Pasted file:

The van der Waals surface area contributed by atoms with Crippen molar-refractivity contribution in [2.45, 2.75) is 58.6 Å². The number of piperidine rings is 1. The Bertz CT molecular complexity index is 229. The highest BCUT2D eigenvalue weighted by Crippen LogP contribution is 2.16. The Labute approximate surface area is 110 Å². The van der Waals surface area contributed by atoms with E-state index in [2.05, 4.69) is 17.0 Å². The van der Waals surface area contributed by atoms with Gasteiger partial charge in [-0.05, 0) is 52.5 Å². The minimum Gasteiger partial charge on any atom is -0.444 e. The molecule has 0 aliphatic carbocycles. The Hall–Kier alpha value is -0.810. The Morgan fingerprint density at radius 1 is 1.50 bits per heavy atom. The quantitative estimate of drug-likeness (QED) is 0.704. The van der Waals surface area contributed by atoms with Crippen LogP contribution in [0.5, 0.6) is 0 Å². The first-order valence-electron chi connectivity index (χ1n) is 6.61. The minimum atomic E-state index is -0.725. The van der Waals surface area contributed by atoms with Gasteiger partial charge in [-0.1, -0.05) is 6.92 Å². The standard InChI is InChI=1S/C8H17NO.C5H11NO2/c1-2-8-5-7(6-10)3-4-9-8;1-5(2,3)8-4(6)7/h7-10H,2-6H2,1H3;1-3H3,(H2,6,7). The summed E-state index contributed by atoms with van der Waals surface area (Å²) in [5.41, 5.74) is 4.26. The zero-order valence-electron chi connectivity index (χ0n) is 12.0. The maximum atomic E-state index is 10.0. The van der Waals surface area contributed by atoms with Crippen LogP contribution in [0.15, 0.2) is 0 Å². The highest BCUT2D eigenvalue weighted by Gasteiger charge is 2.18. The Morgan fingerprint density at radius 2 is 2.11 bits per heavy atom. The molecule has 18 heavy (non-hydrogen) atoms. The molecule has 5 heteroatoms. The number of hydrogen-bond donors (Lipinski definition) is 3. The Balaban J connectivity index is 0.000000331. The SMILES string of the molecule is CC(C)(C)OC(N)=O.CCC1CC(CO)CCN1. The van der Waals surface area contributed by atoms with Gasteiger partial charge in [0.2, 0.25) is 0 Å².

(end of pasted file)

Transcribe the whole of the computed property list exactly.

The van der Waals surface area contributed by atoms with Crippen molar-refractivity contribution in [2.45, 2.75) is 58.6 Å². The number of piperidine rings is 1. The Bertz CT molecular complexity index is 229. The highest BCUT2D eigenvalue weighted by Crippen LogP contribution is 2.16. The Labute approximate surface area is 110 Å². The van der Waals surface area contributed by atoms with E-state index in [2.05, 4.69) is 17.0 Å². The van der Waals surface area contributed by atoms with Gasteiger partial charge in [-0.05, 0) is 52.5 Å². The minimum Gasteiger partial charge on any atom is -0.444 e. The molecule has 0 aliphatic carbocycles. The Hall–Kier alpha value is -0.810. The Morgan fingerprint density at radius 1 is 1.50 bits per heavy atom. The quantitative estimate of drug-likeness (QED) is 0.704. The van der Waals surface area contributed by atoms with Crippen LogP contribution in [0.5, 0.6) is 0 Å². The first-order valence-electron chi connectivity index (χ1n) is 6.61. The minimum atomic E-state index is -0.725. The van der Waals surface area contributed by atoms with Gasteiger partial charge in [-0.1, -0.05) is 6.92 Å². The standard InChI is InChI=1S/C8H17NO.C5H11NO2/c1-2-8-5-7(6-10)3-4-9-8;1-5(2,3)8-4(6)7/h7-10H,2-6H2,1H3;1-3H3,(H2,6,7). The summed E-state index contributed by atoms with van der Waals surface area (Å²) in [5.41, 5.74) is 4.26. The zero-order valence-electron chi connectivity index (χ0n) is 12.0. The maximum atomic E-state index is 10.0. The van der Waals surface area contributed by atoms with Crippen LogP contribution in [0.15, 0.2) is 0 Å². The highest BCUT2D eigenvalue weighted by Gasteiger charge is 2.18. The Morgan fingerprint density at radius 2 is 2.11 bits per heavy atom. The molecule has 18 heavy (non-hydrogen) atoms. The molecule has 5 heteroatoms. The number of hydrogen-bond donors (Lipinski definition) is 3. The Balaban J connectivity index is 0.000000331. The SMILES string of the molecule is CC(C)(C)OC(N)=O.CCC1CC(CO)CCN1. The van der Waals surface area contributed by atoms with Gasteiger partial charge in [0.2, 0.25) is 0 Å².